When Poland, Hungary, Bulgaria, and Slovakia responded to farmers’ protests in April by announcing bans on Ukrainian grain and other agricultural products, it was a sharp blow to the country’s war-affected economy. The European Commission said the decisions were “unacceptable” and initiated urgent talks to solve the dispute.
The main trigger for protests by European farmers was a fall in prices after the European Union (EU) agreed to tariff-free Ukrainian exports; products intended for onward shipment found their way onto local markets. It was claimed that Ukrainian agricultural goods were being bought by local businesses, undercutting domestic producers. There were allegations of dumping and claims that Ukrainian grain did not meet EU standards.
One reason for such an active dispute around agricultural imports was political. Three of the five countries involved (Romania has also complained) which banned Ukrainian produce have forthcoming elections, and farmers are an influential electoral bloc that governments are keen to protect.
Poland agreed to resume the transit of Ukrainian produce — with additional controls — from April 20 — but talks led by European Commission Vice President Valdis Dombrovskis and Agriculture Commissioner Janusz Wojciechowski with agriculture ministers from Poland, Bulgaria, Hungary, Romania, and Slovakia made slow progress until May 2, when the EU made a volte-face and decided to ban imports of the four most-contested products of wheat, maize, rapeseed, and sunflower seeds.
In return, the four Central and East European states agreed to lift their unilateral bans and to work with the European Commission to restore through-traffic of Ukrainian produce. The deal also included €100m ($110m) from the bloc’s crisis reserve fund to aid farmers in the affected countries, in addition to €65m already paid to Poland, Romania, and Hungary.
According to Deutsche Welle, there are eight products causing concern, including poultry, meat, eggs, and honey, though the Commission does not believe emergency measures are necessary for these.
Despite the EU measures (and Ukrainian complaints — President Zelenskyy said the decision “only reinforces the abilities of the aggressor”) some of the bloc’s eastern members are unhappy that they only extend until June 5. Poland wants to maintain an embargo until at least the end of the year, to prevent large amounts of Ukrainian grain from flooding Polish warehouses after this year’s harvest. (Poland’s parliamentary elections are due in October or November.) At the same time, Polish ministers insist they are foursquare behind Kyiv and among its closest allies in the continuing war caused by Russia’s all-out invasion, and figures do show it is the fourth-largest aid contributor to Ukraine by percentage of GDP.
Protecting grain exports is high on Kyiv’s list of priorities since agricultural sales are vital to Ukraine’s economic recovery and sovereignty. Former Ukrainian President Petro Poroshenko used a trip to the European Economic Congress to spell out the challenge. “Ukraine does not want to ask for financial assistance,” he said in a post on Instagram. “Ukraine should be given the opportunity to manufacture and sell its products.”
Finland’s Agriculture Minister Antti Kurvinen echoed the former president’s sentiments. “It is irrational to provide large-scale support to Ukraine on the one hand, and to block exports and economic opportunities for Kyiv on the other,” he said. “The worst thing is that these bans on the import of products from Ukraine support Russia’s narrative [that Ukraine is a burden].”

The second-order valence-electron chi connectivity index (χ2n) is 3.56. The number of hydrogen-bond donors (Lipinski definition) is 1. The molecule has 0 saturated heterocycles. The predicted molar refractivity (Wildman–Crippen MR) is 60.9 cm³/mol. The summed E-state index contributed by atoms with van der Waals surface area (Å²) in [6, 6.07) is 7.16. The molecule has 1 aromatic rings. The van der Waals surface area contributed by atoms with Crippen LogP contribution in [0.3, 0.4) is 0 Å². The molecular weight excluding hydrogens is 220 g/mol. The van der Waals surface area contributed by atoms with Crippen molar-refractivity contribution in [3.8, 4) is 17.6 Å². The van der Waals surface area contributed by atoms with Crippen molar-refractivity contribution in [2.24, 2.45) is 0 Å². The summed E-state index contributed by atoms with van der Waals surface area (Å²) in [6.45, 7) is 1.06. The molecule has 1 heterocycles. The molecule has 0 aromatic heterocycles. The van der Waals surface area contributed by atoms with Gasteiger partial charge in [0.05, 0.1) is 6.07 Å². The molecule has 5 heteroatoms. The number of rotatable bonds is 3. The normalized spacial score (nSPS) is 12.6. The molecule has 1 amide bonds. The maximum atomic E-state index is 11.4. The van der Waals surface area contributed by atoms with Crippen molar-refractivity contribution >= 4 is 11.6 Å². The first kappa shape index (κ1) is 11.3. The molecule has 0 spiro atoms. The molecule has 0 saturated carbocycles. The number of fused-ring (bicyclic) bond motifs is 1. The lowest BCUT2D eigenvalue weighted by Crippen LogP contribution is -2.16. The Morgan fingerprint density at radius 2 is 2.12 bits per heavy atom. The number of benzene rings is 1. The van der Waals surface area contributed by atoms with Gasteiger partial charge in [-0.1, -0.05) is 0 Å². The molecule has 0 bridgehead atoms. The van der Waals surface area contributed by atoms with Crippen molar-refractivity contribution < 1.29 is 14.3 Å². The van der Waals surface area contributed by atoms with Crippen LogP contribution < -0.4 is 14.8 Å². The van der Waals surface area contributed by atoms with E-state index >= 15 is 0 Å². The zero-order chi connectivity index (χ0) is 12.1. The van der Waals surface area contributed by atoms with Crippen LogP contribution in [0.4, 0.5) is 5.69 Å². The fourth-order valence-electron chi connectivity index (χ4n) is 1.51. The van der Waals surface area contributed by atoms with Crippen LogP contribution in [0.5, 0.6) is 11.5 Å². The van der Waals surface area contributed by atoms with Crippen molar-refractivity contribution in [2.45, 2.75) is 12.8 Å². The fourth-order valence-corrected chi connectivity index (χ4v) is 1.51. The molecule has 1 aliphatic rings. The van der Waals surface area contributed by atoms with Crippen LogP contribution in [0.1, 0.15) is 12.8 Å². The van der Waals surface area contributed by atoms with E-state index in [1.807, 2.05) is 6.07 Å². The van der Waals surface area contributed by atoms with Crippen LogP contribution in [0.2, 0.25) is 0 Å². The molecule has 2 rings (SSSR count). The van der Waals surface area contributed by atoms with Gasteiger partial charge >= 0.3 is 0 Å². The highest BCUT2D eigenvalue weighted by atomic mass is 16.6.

According to Forbes Ukraine, the stand-off has the potential to reduce Ukrainian agricultural exports by 15%. Before the restrictions, Poland, Hungary, and Slovakia took as much as 600,000 tons of grains and oilseeds a month — equivalent to at least 10% of exports of these products. In 2022, Ukraine’s grain exports to Romania, Poland, Hungary, and Slovakia increased to $2.4bn from $24m the previous year.
Despite the war and Russia’s Black Sea blockade, Ukraine continues to export about 80% of its grain via sea routes, and the EU and Turkey are seeking to ensure Russia fulfills its obligation to let the cargo through. The grain corridor is worth about $1bn in foreign exchange revenue per month and its extension is currently under discussion with Russia.
Ukraine and its economy are in a fight for survival, and exports are vital to that cause. National GDP plunged by 30% in 2022 as a result of the Russian war and is only forecast to grow by 3% this year. The economy currently depends on subsidies and macroeconomic aid from the West, and the active promotion of trade will be crucial as it rebuilds and weans itself off that support.
The EU must find a way to protect both European farmers and the Ukrainian economy. At the same time, Ukraine is depending on its allies to allow it to play an active part in European economic life, despite the obstacles of war.
Kateryna Panasiuk is an author and journalist studying politics at the Ukrainian Catholic University. When war came to her home, she chose to do what she knew best and started a volunteer project to collect and share stories of Ukrainians affected by the war.
Mykyta Vorobiov is a freelance journalist studying politics at the Ukrainian Catholic University. Forced to leave Kyiv when war broke out, he has since combined work at Lviv City Council with coordinating a journalism project and editing articles.
Europe’s Edge is CEPA’s online journal covering critical topics on the foreign policy docket across Europe and North America. All opinions are those of the author and do not necessarily represent the position or views of the institutions they represent or the Center for European Policy Analysis.